Policies and guidance

Policies and guidance help people and organisations collect, access, use and share data in ways that follow norms and laws intended to increase positive impact and reduce harm

Policies and guidance mean different things in different settings. They can range from principles organisations aim to follow, to best practice for certain processes, industry standards and laws. In some context guidance is legally bind and policy is not, in others it is the opposite. Policies and guidance include both the Smart Data Innovation Guidebook and the Smart Data Implementation Guide by CDEI.

The relevance of this section, is that policies and guidance can help us to better understand how data can be accessed, used and shared in a particular context and Smart Data schemes will need a variety of policy and guidance materials as they develop and evolve.

Guidance and policies must be created or adopted to support data users and data providers to create value from data. Guidance and policies for data can be applied in multiple contexts, such as:

  • A particular sector or domain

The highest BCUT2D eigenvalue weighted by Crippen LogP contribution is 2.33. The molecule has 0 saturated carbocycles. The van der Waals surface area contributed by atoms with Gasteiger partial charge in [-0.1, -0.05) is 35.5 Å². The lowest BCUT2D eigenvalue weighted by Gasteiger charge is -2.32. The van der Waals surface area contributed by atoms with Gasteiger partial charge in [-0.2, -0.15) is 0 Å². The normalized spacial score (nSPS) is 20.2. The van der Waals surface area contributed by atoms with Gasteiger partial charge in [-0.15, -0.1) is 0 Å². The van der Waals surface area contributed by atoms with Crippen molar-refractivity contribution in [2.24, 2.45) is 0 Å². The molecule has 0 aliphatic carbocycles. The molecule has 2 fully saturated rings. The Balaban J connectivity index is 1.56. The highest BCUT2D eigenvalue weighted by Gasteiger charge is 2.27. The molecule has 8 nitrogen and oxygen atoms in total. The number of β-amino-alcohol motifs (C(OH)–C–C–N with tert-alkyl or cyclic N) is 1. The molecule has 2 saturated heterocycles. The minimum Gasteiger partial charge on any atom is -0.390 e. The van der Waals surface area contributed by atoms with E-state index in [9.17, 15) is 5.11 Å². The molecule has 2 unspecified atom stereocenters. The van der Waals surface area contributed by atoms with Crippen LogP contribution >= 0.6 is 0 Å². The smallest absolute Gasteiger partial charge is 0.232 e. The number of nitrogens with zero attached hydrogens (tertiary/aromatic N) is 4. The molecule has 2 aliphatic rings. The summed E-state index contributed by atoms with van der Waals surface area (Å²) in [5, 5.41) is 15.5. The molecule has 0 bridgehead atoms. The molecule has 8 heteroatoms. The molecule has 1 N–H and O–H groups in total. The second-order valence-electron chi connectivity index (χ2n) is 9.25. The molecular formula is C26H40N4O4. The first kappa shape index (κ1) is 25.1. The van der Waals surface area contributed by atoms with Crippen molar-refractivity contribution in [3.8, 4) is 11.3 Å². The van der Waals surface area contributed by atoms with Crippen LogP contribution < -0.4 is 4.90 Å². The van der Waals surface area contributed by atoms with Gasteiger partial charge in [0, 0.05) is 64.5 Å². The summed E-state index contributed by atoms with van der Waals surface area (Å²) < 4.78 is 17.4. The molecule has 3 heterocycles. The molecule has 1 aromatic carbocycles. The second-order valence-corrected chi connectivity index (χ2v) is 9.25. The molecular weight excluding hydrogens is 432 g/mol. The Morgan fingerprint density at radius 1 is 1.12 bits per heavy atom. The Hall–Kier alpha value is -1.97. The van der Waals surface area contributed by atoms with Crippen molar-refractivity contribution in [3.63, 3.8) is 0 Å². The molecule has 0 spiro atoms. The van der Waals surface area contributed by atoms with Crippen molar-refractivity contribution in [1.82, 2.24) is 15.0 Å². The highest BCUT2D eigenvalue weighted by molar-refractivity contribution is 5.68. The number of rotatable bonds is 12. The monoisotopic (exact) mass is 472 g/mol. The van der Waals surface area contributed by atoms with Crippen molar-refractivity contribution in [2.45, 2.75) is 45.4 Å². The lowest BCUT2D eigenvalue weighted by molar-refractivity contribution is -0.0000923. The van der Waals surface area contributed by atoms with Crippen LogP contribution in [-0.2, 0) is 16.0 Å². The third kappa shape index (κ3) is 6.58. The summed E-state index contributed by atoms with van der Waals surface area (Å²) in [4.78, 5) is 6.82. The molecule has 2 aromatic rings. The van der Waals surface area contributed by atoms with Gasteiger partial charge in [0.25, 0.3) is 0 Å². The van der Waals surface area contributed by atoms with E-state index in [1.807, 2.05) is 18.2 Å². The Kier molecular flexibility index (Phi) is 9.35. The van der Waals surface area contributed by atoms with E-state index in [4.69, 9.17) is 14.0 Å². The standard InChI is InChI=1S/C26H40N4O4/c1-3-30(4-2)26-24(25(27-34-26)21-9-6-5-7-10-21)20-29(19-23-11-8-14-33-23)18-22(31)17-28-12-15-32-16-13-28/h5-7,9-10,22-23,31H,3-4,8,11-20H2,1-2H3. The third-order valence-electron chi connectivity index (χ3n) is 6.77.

• An international, national or regional level

  • A whole organisation or a specific department

  • A whole population or certain communities

  • A general guide relating to data

Guidance for ecosystem actors in Open Banking provided substantial value to participants, similar to the data standards, and were iterated with feedback over multiple versions. This guidance ranged from informal support that the individuals in the Open Banking Implementation Entity provided organisations during implementation, to formal standards like the Customer Experience Guidelines which ensure value is delivered to end users.

Data innovation programmes outside of Smart Data, such as the ICO Regulatory Sandbox, have regulatory guidance as a critical value proposition for the initiative. Without the right to data portability, enshrined in GDPR and UK GDPR, Smart Data would not be possible.

The ICO Data Sharing Information Hub provides clear guidance and practical tools, such as the Data Sharing Code for organisations and businesses on how to share data lawfully, while protecting people’s personal information.

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